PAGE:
Tuesday, January 19, 2010

Robert Moses Grove - The Greatest Forgotten Player

Lefty Grove had the face of a coal miner. Like one of those photographs by Walker Evans during the Depression. And he might have become one - he was from the coal mining region of Maryland - if he hadn't been able to throw a baseball faster than just about anyone ever has. His photos show sunken cheeks that you'd think would belong to a person who might be tall and thin - even skinny. But you'd be wrong: he stood 6 foot 3 and weighed 190 pounds. And came off the hill with a fluid motion and intimidation that might remind you of Randy Johnson. (Click for You Tube link.)

Most fans have heard of Lefty Grove but know nothing about him. (Tris Speaker is like that.) I think it's because there's no story attached to him, like Grover Cleveland Alexander striking out Tony Lazzeri in the '26 World Series, that has stuck in the fans' subconscious.

But he was some kind of a player - and man.

His career won lost record was 300 - 141. He would have won 400 games had the owner of his minor league team, the Baltimore Orioles, been willing to sell him to a major league team during his first 5 years as a pro. (Grove won 108 games during those 5 years.) Instead he toiled in the minors until Connie Mack paid the most ever at that time for a player to join his Philadelphia A's - $100,000.00.

Grove played 9 years with the A's starting in 1925. The A's won 3 penants in a row starting in 1929 and 2 World Championships with Grove as their ace. The A's and Grove peaked in 1931. The A's beat the Yankees that year by 13.5 games - against a Yankee team that had 9 future Hall of Famers on the roster. Grove went 31-4. He was voted the major league's Most Valuable Player. The A's lost the Series that year in 7 games to a very good Cardinals' team but not because of Grove. He won the first and 6th games of the Series.

He was known for his temper and his competitiveness - like an earlier, more intense Bob Gibson, maybe. It's said that after he retired he used to express regret for the stories of his youthful outbursts. But perhaps his passion and competitiveness were essential to a man who wanted to win and knew how to do it - unless somebody else failed to do their part.

The A's traded him to the Red Sox after the 1933 season; he played 8 years for Boston. He hurt his arm almost immediately after he was traded and had to pitch with guile and brains after that. Yet he still found a way to win over a hundred games for the Red Sox. In 1941, Grove was stuck on victory 299 for awhile. Finally he got number 300 with the help of some timely hitting by Ted Williams. He pitched a few more games after that but never won again.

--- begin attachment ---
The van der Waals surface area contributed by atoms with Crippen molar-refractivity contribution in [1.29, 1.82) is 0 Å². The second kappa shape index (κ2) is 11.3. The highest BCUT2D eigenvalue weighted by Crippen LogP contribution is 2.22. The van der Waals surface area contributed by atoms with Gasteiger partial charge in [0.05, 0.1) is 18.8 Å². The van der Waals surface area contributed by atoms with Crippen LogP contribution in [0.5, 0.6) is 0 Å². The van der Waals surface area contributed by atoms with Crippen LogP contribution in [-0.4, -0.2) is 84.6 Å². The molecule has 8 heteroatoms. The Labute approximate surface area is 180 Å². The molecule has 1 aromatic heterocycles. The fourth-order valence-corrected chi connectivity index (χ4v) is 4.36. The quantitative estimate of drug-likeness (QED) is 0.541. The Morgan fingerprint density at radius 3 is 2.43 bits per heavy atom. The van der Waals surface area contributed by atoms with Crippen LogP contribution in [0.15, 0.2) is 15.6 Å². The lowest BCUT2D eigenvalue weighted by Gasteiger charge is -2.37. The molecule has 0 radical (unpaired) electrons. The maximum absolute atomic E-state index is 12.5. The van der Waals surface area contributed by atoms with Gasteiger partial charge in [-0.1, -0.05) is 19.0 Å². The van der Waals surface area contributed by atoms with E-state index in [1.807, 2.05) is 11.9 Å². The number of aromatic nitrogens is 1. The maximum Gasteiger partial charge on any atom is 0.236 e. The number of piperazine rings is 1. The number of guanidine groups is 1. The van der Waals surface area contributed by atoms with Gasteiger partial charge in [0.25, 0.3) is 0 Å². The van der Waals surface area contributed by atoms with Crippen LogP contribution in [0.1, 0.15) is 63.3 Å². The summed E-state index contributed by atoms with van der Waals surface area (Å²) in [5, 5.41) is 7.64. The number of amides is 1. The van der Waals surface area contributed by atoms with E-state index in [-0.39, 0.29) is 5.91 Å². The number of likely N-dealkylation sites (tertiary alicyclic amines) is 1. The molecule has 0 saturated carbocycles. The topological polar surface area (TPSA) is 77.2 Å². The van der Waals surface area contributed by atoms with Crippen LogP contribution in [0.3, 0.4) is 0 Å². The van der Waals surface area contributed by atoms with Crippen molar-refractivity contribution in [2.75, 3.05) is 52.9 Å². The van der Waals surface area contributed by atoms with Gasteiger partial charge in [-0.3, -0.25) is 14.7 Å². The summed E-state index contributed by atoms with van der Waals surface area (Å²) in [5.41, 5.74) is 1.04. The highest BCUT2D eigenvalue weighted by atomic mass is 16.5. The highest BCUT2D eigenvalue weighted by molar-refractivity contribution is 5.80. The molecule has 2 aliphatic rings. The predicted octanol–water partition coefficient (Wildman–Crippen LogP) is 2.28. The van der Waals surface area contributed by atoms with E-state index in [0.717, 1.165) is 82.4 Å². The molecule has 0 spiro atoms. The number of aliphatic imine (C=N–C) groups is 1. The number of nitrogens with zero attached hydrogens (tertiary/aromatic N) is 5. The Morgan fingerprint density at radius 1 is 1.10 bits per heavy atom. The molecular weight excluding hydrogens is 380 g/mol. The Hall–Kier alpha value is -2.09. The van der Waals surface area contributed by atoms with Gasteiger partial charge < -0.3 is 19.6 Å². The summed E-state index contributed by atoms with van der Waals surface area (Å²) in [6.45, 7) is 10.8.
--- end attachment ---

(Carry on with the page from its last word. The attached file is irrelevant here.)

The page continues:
He retired after that year, went home to Maryland and bought a bowling alley. He held court at the bowling alley where stories about his career were be tossed around. He was voted into the Hall of Fame in 1947 and died in 1975.

Bill James ranks him as the best lefthander who ever pitched. If you've seen Spahn, Koufax, Randy Johnson, or Steve Carlton, well, that means Grove was better than those guys. Can you imagine.

Grove's baseball cards are as undervalued compared to his greatness as his career is. My favorite is a 1932 Caramel pictured on the left. He also is featured on a famous 1933 DeLong card. I have in my collection a 2002 SP Legendary Cuts autograph card (above and to the right) of Grove that I treasure. He had a bold, large signature, which was easily readable. He signed a lot of autographs but like many of the great players, Babe Ruth notably, he appears to have taken the time to sign each autograph with care. I bet the fans who saw him play - and who have mostly passed on by now - knew how lucky they were to watch such a great player. I know I would have.

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